Which is Better?

Retiree Coverage or Medicare Primary: Which is Better?

Every year thousands of people turn 65 and face choices for their healthcare insurance. Figuring out Medicare alone is hard enough, but when you have retiree options to consider from an employer as well, things can get tricky.

Should you accept that employer coverage or go with Medicare and a Medigap plan? Which route is the best way to go?

Here are some things to consider:

Medicare is Primary Either Way                                                      

Original Medicare Parts A and B will usually be primary to a group health plan from a former employer. In this case, whether you choose to stick with that employer coverage or find your own Medicare Supplement coverage, you’ll need to enroll in both Medicare Parts A and B.

While Part A is paid up for most people at age 65, you will pay premiums for Medicare Part B. New enrollees in 2018 pay $134/month, and some people with high incomes pay more.

Since Medicare already foots about 80% of your healthcare costs, retiree plans that help cover some of the other 20% are generally affordable. After all, they are only covering what’s left over after Medicare pays most of the bill.

Your former employer often foots the bill for some or all your monthly premiums too, making retiree coverage an attractive option.


Retiree Plans Often Have Better Drug Coverage

Retiree group health plans generally have built in drug coverage. This coverage may provide all of your medications to you at minimal copays. Be sure to get a copy of the plan’s drug formulary, and look up your medications to see how much you might spend on your copays.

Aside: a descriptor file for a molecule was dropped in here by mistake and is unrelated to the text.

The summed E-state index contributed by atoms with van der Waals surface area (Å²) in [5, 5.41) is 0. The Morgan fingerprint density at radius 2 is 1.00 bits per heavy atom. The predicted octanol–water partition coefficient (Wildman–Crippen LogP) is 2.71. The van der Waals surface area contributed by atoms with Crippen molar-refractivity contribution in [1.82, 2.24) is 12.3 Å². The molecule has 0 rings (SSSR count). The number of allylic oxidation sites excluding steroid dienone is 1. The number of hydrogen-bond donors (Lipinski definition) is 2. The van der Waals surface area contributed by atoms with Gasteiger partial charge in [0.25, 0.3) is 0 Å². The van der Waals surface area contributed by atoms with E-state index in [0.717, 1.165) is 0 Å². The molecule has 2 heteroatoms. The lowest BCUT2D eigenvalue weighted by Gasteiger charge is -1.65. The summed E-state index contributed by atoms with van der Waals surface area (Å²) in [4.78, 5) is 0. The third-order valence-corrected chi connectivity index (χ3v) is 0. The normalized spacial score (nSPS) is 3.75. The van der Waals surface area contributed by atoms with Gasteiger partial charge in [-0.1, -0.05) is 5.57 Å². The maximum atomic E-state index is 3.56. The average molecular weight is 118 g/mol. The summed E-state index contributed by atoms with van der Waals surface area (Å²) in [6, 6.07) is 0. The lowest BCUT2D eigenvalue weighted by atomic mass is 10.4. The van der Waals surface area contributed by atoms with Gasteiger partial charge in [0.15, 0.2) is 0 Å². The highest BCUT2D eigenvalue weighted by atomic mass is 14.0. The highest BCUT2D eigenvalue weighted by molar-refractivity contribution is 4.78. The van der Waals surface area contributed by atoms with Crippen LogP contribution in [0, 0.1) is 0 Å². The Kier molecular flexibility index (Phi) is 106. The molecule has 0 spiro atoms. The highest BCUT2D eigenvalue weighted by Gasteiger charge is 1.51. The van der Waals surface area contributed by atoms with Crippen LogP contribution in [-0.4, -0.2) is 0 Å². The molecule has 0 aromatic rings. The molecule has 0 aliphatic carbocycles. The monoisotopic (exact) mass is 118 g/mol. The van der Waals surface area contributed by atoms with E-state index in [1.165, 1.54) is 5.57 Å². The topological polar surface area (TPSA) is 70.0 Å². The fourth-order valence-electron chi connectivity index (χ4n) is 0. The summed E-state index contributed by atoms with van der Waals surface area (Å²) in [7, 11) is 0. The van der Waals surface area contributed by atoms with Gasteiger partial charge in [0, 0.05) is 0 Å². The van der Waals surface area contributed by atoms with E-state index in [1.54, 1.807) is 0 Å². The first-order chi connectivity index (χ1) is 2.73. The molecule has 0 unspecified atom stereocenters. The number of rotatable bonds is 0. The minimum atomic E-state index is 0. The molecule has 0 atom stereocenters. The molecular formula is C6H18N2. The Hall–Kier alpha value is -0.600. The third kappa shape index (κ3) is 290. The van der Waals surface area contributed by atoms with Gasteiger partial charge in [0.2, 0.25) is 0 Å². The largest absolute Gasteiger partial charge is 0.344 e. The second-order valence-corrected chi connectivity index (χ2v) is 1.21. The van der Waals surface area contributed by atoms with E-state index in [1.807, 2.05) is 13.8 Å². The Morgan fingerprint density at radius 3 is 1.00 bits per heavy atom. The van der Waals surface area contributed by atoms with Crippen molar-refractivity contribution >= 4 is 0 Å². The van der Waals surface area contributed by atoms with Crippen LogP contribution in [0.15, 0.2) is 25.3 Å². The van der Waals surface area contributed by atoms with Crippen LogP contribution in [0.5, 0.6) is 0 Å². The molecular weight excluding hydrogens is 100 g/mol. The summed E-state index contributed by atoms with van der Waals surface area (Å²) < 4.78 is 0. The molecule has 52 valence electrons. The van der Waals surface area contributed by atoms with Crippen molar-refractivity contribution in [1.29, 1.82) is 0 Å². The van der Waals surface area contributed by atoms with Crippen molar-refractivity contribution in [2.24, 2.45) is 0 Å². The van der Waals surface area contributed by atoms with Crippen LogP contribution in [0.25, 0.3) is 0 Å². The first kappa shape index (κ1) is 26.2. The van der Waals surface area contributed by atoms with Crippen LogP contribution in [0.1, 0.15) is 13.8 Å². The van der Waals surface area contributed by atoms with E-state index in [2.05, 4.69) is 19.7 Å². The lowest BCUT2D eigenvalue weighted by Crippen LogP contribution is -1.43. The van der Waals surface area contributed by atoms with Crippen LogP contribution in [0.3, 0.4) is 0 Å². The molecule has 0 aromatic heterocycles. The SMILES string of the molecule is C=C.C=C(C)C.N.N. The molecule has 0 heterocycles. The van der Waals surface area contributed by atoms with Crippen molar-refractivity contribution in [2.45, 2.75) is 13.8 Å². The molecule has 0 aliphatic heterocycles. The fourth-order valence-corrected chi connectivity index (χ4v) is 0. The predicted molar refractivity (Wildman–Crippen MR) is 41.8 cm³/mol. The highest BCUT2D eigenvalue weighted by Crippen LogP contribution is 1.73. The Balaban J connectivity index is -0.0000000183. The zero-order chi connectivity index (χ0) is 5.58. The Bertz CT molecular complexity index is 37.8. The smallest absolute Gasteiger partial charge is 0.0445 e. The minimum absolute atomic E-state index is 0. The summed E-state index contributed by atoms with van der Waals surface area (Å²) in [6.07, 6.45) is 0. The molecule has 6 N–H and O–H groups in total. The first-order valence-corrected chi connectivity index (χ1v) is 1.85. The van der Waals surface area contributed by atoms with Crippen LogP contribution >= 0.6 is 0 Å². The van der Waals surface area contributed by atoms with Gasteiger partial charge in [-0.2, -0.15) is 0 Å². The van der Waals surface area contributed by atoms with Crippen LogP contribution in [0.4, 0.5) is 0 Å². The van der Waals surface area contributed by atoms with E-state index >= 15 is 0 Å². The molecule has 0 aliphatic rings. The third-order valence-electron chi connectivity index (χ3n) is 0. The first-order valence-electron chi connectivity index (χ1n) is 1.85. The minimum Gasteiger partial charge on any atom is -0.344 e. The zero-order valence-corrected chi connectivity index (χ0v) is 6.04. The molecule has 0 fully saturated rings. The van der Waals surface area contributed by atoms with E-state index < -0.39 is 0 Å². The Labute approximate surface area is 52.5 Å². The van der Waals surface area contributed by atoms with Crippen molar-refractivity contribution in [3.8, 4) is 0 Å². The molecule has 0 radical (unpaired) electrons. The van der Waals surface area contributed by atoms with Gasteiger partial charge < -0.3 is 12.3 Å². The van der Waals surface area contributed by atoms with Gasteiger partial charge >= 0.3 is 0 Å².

Part D drug plans, on the other hand, often have deductibles. Medicare drug plans also have the coverage gap, or donut hole, in the middle. This is a phase that kicks in if your drug spending goes beyond a certain limit each year. In 2018, that limit is $3750.

People on Medicare Part D begin to pay 35% of the cost of their brand name drugs when they reach the gap. They pay 44% of the cost of generics. If you are someone taking several brand name medications, you may find that this puts you into the gap sometime during that calendar year.

People who have heavy expenses during the coverage gap will often find that the drug coverage under the retiree plan is more attractive. That coverage doesn’t have the same kind of gap that Part D does.

You can easily estimate what your annual drug expenses will be on Part D by using Medicare’s Plan Finder Tool. Compare this annual cost to what you would spend annually on your drug copays under the employer plan. This comparison may help you begin to lean toward one route or the other.

If you decide to keep your retiree coverage, find out whether that coverage is creditable for Part D. This means: is it as good as or better than Part D benefits. Most drug coverage under retiree plans is creditable. Later on, if you ever leave that plan and decide to go with Part D instead, you won’t owe a late penalty as long as the employer coverage was creditable.

Retiree Plans May Have Extras that Medicare Does Not

It’s a shame that Congress didn’t include routine dental, vision and hearing coverage in Medicare’s original benefits. After all, this is often a time of life when we need these benefits the most.

While Medicare doesn’t cover these things, some retiree group health plans include routine dental, hearing or vision coverage.  Check your plan’s summary to see if you can get benefits through the retiree plan for these things. If your plan has benefits for these things, that may be a savings over you having to purchase it for yourself to go along with your Medicare.


Danielle Kunkle Roberts is the co-founder of Boomer Benefits, an insurance agency that helps baby boomers navigate their entry into Medicare.

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